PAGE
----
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From Mark Lundquist ...@wrinkledog.com>
Subject Can somebody explain to me the tags / POM versioning / release scheme?
Date Tue, 29 Jul 2008 19:39:57 GMT
Hi Devs,

I need some help understanding the temple of mystery that is http://svn.apache.org/repos/asf/cocoon/tags/

.  If I wanted to build my own 2.2 artifacts, how would I do that?

Some background, I'll *try* to make it as short as possible :-/ (and  
while it involves git, you don't need to understand git to be able to  
follow it)...

I use Cocoon to implement dozens of customer web sites/applications.   
I develop on my laptop when possible, and we have a development server  
for staging and some content updates, and a production server.  A few  
years ago, I realized that I needed to be able to maintain the Cocoon  
source tree (the parts of it I needed) in my own Subversion  
repository.  The main reason for this was to be able to upgrade  
projects to new versions of Cocoon in a controlled way, as smoothly as  
possible.  Also, on rare occasions I would find a bug and submit a  
patch for the fix, and I needed the ability to push that fix into  
production in the version of Cocoon that my project builds were  
using.  To make all this possible, I developed an application of the  
"Vendor Branch Strategy" described in the Subversion book, and  
documented it here: http://wiki.apache.org/cocoon/CocoonVendorBranch.

Unfortunately, that technique still turned out to be too labor- 
intensive, to the point where it failed to accomplish its main goal of  
giving me an easy way to upgrade Cocoon versions.   Meanwhile... the  
lack of merge tracking and offline commits in Subversion was making it  
harder and harder to get work done, so I started using SVK (http://svk.bestpractical.com 
) as my front-end to Subversion on my laptop.  After a little bit of  
experience with SVK, I realized that it provided the ability to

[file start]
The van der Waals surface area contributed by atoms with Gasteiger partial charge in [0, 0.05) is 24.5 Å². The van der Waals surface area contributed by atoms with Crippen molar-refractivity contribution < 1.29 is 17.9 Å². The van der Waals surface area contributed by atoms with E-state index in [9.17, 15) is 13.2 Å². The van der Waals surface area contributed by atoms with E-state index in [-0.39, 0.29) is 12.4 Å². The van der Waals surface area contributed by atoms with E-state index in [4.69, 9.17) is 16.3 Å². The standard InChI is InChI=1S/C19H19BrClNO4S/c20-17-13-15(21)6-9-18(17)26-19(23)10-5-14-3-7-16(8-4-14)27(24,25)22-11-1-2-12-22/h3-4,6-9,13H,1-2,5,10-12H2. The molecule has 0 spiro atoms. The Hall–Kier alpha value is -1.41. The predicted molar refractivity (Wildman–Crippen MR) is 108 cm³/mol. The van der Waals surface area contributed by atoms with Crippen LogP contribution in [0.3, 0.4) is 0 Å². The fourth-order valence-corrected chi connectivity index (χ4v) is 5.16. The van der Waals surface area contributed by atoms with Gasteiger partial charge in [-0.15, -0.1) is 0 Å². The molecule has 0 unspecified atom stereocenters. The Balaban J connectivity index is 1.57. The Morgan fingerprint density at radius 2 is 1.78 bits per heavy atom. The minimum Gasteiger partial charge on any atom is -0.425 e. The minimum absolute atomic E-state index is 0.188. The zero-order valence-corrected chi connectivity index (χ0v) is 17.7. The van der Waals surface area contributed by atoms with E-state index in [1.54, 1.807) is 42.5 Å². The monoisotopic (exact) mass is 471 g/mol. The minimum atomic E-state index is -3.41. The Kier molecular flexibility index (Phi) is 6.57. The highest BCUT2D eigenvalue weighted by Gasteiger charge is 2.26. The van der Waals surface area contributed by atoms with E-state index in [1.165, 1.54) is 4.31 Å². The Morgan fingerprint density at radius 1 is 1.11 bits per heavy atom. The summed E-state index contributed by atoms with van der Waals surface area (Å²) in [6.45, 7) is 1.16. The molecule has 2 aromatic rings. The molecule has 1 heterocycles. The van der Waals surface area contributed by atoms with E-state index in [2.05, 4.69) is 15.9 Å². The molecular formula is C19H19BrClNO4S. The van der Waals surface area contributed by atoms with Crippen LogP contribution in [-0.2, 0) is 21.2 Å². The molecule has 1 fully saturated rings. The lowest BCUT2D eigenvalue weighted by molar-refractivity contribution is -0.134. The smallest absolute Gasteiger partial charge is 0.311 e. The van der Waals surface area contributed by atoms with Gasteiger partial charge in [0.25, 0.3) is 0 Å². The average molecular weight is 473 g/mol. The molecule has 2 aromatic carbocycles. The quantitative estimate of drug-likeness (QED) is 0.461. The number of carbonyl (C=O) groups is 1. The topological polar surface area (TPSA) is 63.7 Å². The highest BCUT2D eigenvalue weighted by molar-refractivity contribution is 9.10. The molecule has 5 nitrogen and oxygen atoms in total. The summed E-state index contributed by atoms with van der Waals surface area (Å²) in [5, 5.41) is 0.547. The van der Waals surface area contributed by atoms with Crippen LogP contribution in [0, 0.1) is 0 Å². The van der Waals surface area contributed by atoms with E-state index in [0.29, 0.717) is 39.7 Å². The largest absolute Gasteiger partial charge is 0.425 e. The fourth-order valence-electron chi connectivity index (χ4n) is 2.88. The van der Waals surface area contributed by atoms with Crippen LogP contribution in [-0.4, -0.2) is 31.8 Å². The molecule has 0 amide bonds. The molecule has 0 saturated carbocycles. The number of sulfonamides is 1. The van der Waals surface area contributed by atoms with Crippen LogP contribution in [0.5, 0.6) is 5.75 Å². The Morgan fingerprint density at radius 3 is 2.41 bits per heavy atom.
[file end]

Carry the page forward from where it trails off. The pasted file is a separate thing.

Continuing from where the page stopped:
radically simplify my "vendor branch" strategy.  All I needed to do  
was to create a local SVK mirror of the ASF Cocoon repository and I  
would be off and running.  Unfortunately... it didn't work, the mirror  
sync operation would always fail with a low-level error in the  
Subversion layer.  So I gave up for a while.  Then, last month I  
started researching the problem again, and learned that the problem  
had been due to the Apache "mod_dontdothat" policy implemented by  
Apache infra in order to thwart some kind of abuse that had been going  
on.  Sadly, this also made it impossible for SVK to mirror the  
repository.  About that time, Grzegorz was running into the same  
problem, but he was trying create a git-svn mirror of the repository.   
That was fortuitous for me, because I was getting seriously interested  
in git (having experienced that SVK is broken, and come to the  
realization that the whole concept is lipstick on a pig).  There was  
this whole long discussion on the infra list, and they finally reached  
a compromise where mod_dontdothat would be turned off... but only on  
eu.svn.apache.org, and only in the https:// scheme, which would then  
be subject to authentication — so, this was available to committers  
only.  There was actually a brief window of time when mod_dontdothat  
was turned off for Europe, and during that time I was able to 'git-svn  
clone' the repository.  But a few weeks later, I tried to rebase my  
git-svn mirror (like doing "svn up") and it failed because by then eu  
infra had closed off non-mod_dontdothat'd access on http://, so...  
back where I started.

BUT THEN... one of the Apache committers put a lot of work into  
figuring out how to create a git-clonable, public git-svn mirror of an  
Apache project... and he did it, and published mirrors of a bunch of  
Apache projects, including Cocoon.  It's brilliant.  It took me 20  
minutes to git-clone the mirror, vs. the 40 hours of running time to  
make my own (short-lived) git-svn mirror.  I just rebased to pick up  
the last week's worth of changes to the repo, and it just took a  
couple of seconds.  And in my local git repository, I can do  
*anything* that's possible in git.  I really think this is the answer  
to my problem.

NOW... I want to start porting all my Cocoon projects, which are all  
stuck on Cocoon 2.1, to a Cocoon build based on the 2.2 release.  This  
would be 2.2 + a couple of minor bug fixes which did not make it into  
the 2.2 release, so it needs to be from my own local (git) branch...  
plus, this puts me on the right path to do everything I originally was  
trying to do with "subversion vendor branch", i.e. controlled Cocoon  
upgrades in the future w/ minimal hassle, continuing to add minor  
local patches as necessary so I can use them before they appear in a  
release, etc... except that it will actually *work*.

All that's missing is being able to identify the baseline of source  
code that was used to build the 2.2 release.  I need to be able to  
build the core and a few modules.  Can somebody help me figure this out?

thanks a _lot_,
Mark


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